|A couple in India has set a benchmark by naming their twins after a virus. / Photo by kckate16 via Shutterstock|
The name parents give their baby will be a defining piece of the child’s identity for a lifetime. They will use that as they introduce themselves to another individual, send an email, or submit a job application, situations that will form an instant impression of them towards another person. A couple in India has set a benchmark by naming their twins after a virus.
Coronavirus-inspired baby names
According to a report published by worldwide news provider Sky News, Indian couple Preeti and Vinay Verma have named their children “Corona” and “Covid” as their way of remembering the coronavirus pandemic.
The mother Verma said that there has been apprehension regarding the pandemic and she and her husband wanted to ease the fear and anxiety that is linked with the words. Also, they wanted to “make the occasion memorable” and so they decided to name their twins Covid (boy) and Corona (girl).
Verma added that although the virus is life-threatening and dangerous, the outbreak has also made people focus on hygiene, sanitation, and other good habits. Thus, they thought the name may be associated with it.
The 27-year-old mother explained that she faced several difficulties before giving birth. The twins were born at a hospital in Raipur. The couple is staying in a rented property in Purani Basti.
As the coronavirus has been taking over headlines across the world, it has also created a baby name trend not just in India. In the Philippines, for instance, Twitter user Niña Cayosa posted that she heard about a woman who gave birth to baby Covid Bryant. While there was no official birth certificate to show if the story is true, netizens talked about the name on different social media platforms.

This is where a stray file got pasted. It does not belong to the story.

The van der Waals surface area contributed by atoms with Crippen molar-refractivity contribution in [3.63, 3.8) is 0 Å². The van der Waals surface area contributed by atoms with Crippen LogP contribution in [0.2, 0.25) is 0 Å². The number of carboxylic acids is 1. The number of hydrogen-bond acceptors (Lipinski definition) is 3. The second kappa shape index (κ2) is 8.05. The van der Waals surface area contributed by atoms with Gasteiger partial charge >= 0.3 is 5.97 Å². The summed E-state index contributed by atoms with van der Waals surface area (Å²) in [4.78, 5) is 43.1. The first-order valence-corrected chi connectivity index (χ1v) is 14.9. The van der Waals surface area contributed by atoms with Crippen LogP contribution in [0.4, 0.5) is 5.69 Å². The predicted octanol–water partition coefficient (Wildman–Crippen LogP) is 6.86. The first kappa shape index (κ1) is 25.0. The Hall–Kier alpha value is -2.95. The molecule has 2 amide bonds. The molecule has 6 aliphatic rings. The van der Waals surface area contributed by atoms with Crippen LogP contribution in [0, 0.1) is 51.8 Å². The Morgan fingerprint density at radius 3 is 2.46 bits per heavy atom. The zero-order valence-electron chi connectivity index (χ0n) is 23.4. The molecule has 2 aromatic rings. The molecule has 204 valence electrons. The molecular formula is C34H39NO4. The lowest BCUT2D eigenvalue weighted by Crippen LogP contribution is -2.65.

Jamie Chui, 33, has been isolated for most of her nine-month pregnancy. She was just staying in her home in Hong Kong. In the first stages of her pregnancy, there were tear gas and violent protests in the streets triggered by the proposed extradition bill. Then came the coronavirus. Chui’s story, featured in The Strait Times, shows how the pandemic has left many pregnant women struggling not only with normal pregnancy infection fears and anxieties but also the reality of hospital deliveries. She said that the most stressful part is that hospitals in the country do not allow accompanied labor and visiting arrangements so she has to “fight alone.”
“I’m nervous, to be honest,” she said. However, the prohibition on labor companions is against the Safe Childbirth Checklist provided by the World Health Organization. Even in New York, Governor Andrew Cuomo has issued an executive order that no woman should give birth alone. But this is not what’s happening in China and Hong Kong. Women either have to spend more on a private hospital delivery, where their partners will be allowed to attend, or give birth alone in a public health system.